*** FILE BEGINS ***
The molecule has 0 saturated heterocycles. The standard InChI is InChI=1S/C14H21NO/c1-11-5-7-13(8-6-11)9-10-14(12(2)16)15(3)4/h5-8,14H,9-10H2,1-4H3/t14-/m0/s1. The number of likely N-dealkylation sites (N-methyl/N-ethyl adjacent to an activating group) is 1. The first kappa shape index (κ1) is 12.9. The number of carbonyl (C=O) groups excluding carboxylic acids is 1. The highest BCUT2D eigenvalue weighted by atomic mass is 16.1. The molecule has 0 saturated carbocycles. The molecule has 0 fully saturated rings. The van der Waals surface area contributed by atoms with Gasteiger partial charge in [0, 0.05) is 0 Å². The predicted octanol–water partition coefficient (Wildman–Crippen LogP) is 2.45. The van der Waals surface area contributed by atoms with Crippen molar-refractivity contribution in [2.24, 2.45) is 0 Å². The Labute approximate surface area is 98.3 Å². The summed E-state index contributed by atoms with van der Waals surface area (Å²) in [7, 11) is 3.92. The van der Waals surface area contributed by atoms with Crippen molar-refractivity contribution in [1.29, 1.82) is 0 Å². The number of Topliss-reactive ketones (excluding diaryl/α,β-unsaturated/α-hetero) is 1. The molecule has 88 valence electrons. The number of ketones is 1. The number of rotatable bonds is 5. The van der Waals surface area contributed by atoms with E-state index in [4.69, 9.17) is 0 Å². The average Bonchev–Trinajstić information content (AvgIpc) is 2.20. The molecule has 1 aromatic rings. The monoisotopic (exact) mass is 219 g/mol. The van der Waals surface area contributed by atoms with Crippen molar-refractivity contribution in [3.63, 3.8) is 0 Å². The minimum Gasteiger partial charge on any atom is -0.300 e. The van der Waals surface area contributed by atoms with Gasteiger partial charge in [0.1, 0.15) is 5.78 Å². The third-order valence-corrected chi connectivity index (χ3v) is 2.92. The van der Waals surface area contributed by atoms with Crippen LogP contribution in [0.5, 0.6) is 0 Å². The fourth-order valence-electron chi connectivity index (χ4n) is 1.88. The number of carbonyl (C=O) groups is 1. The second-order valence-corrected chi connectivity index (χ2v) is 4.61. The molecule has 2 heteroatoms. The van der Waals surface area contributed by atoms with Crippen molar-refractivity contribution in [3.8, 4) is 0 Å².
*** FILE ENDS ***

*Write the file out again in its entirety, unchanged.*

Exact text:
The molecule has 0 saturated heterocycles. The standard InChI is InChI=1S/C14H21NO/c1-11-5-7-13(8-6-11)9-10-14(12(2)16)15(3)4/h5-8,14H,9-10H2,1-4H3/t14-/m0/s1. The number of likely N-dealkylation sites (N-methyl/N-ethyl adjacent to an activating group) is 1. The first kappa shape index (κ1) is 12.9. The number of carbonyl (C=O) groups excluding carboxylic acids is 1. The highest BCUT2D eigenvalue weighted by atomic mass is 16.1. The molecule has 0 saturated carbocycles. The molecule has 0 fully saturated rings. The van der Waals surface area contributed by atoms with Gasteiger partial charge in [0, 0.05) is 0 Å². The predicted octanol–water partition coefficient (Wildman–Crippen LogP) is 2.45. The van der Waals surface area contributed by atoms with Crippen molar-refractivity contribution in [2.24, 2.45) is 0 Å². The Labute approximate surface area is 98.3 Å². The summed E-state index contributed by atoms with van der Waals surface area (Å²) in [7, 11) is 3.92. The van der Waals surface area contributed by atoms with Crippen molar-refractivity contribution in [1.29, 1.82) is 0 Å². The number of Topliss-reactive ketones (excluding diaryl/α,β-unsaturated/α-hetero) is 1. The molecule has 88 valence electrons. The number of ketones is 1. The number of rotatable bonds is 5. The van der Waals surface area contributed by atoms with E-state index in [4.69, 9.17) is 0 Å². The average Bonchev–Trinajstić information content (AvgIpc) is 2.20. The molecule has 1 aromatic rings. The monoisotopic (exact) mass is 219 g/mol. The van der Waals surface area contributed by atoms with Crippen molar-refractivity contribution in [3.63, 3.8) is 0 Å². The minimum Gasteiger partial charge on any atom is -0.300 e. The van der Waals surface area contributed by atoms with Gasteiger partial charge in [0.1, 0.15) is 5.78 Å². The third-order valence-corrected chi connectivity index (χ3v) is 2.92. The van der Waals surface area contributed by atoms with Crippen LogP contribution in [0.5, 0.6) is 0 Å². The fourth-order valence-electron chi connectivity index (χ4n) is 1.88. The number of carbonyl (C=O) groups is 1. The second-order valence-corrected chi connectivity index (χ2v) is 4.61. The molecule has 2 heteroatoms. The van der Waals surface area contributed by atoms with Crippen molar-refractivity contribution in [3.8, 4) is 0 Å².